Tom Rohde III, CCIM, vice president of Rohde Ottmers Siegel Realty in San Antonio has approximately 1,000 Facebook friends. More than two-thirds of those friends are colleagues, clients, and other business users. Instead of crafting a profile that appeals only to this segment of his network, Rohde mixes professional and personal elements without sharing too much. “I don't post what I had for breakfast,” he says. Alongside photos of his real estate development projects, for example, Rohde's Facebook friends see pictures from his latest fishing and hunting trips. “When I friend other CCIMs, [this personal information] helps open up a dialogue,” says Rohde, who has secured at least one lease through his Facebook activity.

In a forum that's essentially public, does a line between personal and professional content really exist anyway? If something shouldn't be said at work, it probably shouldn't be posted on a Facebook profile. But as Taylor notes, “What's wrong if one of your clients knows, for instance, that 'My son scored two goals today - so proud?' It humanizes you and engages your friends or followers in a new way.”

Spread the Knowledge

As social media usage increases among real estate pros, it is fast becoming an indispensable repository of industry information. CCIMs who position themselves as experts on certain industry topics can generate connections through even the most restrictive platforms. “I tweet regularly about what I'm doing with distressed assets,” says Jerry Anderson, CCIM, executive managing director of Sperry Van Ness in Edgewater, Fla. “Last week an attorney from California who had been following me on Twitter asked if he could chat with me about his new job - managing the other-real-estate-owned department for a Midwest bank.”

Though Twitter and Facebook are gaining momentum, business-focused sites like LinkedIn are still the best places for CCIMs to establish themselves as industry resources. In addition to Twitter, Anderson has had success with, a directory of industry experts that receives 200,000 visitors every month. “I wrote an article titled 'Group Investment Is Now Hip' and posted it on the blog,” he says. “I received seven inbound calls from investors looking for an opportunity to invest with me based on my approach to the market.”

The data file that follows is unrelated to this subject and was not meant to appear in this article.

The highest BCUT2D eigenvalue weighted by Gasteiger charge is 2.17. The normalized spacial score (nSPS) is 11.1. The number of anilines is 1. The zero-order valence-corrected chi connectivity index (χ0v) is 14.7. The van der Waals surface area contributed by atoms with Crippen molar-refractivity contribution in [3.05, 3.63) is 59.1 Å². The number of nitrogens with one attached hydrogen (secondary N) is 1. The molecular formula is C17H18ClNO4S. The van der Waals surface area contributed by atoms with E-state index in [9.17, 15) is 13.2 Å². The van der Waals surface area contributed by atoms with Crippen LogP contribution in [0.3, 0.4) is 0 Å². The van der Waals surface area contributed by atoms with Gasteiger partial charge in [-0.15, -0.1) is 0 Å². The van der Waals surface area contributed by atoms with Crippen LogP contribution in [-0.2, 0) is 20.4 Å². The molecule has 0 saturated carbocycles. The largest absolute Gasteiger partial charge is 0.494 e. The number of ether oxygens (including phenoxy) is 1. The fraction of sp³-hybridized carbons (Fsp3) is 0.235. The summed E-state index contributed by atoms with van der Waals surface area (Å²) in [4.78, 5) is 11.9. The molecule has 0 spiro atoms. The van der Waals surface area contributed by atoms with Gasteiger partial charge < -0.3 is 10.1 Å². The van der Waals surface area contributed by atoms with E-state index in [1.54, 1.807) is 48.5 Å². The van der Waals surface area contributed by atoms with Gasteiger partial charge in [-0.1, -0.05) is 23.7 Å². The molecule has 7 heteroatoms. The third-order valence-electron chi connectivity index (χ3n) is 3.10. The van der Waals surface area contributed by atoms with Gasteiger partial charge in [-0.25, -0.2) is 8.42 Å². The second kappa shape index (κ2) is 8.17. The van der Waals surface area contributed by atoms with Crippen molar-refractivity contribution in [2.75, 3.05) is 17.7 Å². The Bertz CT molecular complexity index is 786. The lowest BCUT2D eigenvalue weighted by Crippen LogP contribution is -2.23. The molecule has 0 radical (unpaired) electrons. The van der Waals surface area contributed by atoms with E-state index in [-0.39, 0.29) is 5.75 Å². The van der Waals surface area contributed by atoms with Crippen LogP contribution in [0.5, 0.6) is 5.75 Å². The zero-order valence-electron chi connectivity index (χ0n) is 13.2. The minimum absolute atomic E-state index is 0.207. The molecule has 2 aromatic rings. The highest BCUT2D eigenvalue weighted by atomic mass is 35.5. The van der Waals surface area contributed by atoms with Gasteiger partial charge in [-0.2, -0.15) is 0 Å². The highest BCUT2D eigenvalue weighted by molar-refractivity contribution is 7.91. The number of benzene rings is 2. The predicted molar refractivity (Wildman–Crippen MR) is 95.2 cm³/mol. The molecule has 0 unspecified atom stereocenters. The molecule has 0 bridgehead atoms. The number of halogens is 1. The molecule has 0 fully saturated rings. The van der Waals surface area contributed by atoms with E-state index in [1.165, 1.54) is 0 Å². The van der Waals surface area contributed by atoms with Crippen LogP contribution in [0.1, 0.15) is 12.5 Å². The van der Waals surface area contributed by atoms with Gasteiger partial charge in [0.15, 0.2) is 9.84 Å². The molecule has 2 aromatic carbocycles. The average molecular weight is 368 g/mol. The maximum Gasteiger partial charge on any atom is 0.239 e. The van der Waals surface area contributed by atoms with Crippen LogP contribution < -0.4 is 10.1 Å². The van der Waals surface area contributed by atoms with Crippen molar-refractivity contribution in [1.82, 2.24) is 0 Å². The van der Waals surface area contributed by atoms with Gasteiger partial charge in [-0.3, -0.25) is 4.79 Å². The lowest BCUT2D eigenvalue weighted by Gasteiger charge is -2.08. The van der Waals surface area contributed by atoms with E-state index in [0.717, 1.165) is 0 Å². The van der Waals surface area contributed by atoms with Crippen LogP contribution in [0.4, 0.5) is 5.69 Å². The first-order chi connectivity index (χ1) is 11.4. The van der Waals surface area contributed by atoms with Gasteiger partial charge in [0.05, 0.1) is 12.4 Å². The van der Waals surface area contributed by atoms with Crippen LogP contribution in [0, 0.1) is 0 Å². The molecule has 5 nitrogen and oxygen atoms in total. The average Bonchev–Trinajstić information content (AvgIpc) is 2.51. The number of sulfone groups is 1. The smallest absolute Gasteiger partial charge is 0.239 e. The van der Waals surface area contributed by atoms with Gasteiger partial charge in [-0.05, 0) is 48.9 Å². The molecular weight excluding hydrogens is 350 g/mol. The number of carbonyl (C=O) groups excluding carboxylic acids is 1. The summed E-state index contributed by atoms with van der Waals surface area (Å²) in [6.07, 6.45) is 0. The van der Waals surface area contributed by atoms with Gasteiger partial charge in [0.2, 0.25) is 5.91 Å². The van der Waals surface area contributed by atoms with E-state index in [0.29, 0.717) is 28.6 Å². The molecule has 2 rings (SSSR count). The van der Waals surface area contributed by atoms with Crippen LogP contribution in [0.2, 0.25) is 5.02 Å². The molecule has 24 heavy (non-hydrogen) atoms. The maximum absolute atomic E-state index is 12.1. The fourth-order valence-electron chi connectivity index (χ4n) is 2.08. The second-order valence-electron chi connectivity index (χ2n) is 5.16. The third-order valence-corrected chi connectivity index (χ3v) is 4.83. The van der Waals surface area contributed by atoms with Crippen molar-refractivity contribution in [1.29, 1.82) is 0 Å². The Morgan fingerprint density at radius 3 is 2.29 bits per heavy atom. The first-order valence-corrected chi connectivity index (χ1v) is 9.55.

Last summer, Rod N. Santomassimo, CCIM, president of Massimo Group LLC in Cary, N.C., generated a similar buzz when he uploaded his white paper “Today's Brokerage Strategies for Tomorrow's Market Leaders” to and several LinkedIn groups. The document was discovered by David A. Morris, CCIM, senior vice president of Grubb & Ellis/Gundaker Commercial in St. Louis, who sent it to several colleagues, including Henry W. Hagendorf, CCIM, vice president of Grubb & Ellis in Houston. “Henry sent me an extremely complimentary e-mail, informing me that he and his partner were now using some of the tactics suggested in my white paper,” Santomassimo says.

Social media has made it so easy to access expert information that some real estate pros have started bypassing the Google search engine altogether. “There's only so much time in the day to learn what's happening in the commercial real estate market,” says Kurt R. Gies, CCIM, senior investment adviser for Smith Equities Real Estate Investment Advisers in Orlando, Fla. When Gies was curious about the status of the government's Public-Private Investment Program a few months ago, he posted a question in a LinkedIn group. CCIMs from around the country sent him links to the most relevant and up-to-date PPIP coverage. Instead of wasting time culling search engine results, Gies found the exact information he was looking for. “It didn't provide a financial return, but it helped me become more knowledgeable about the market,” he says.

Optimize Your Exposure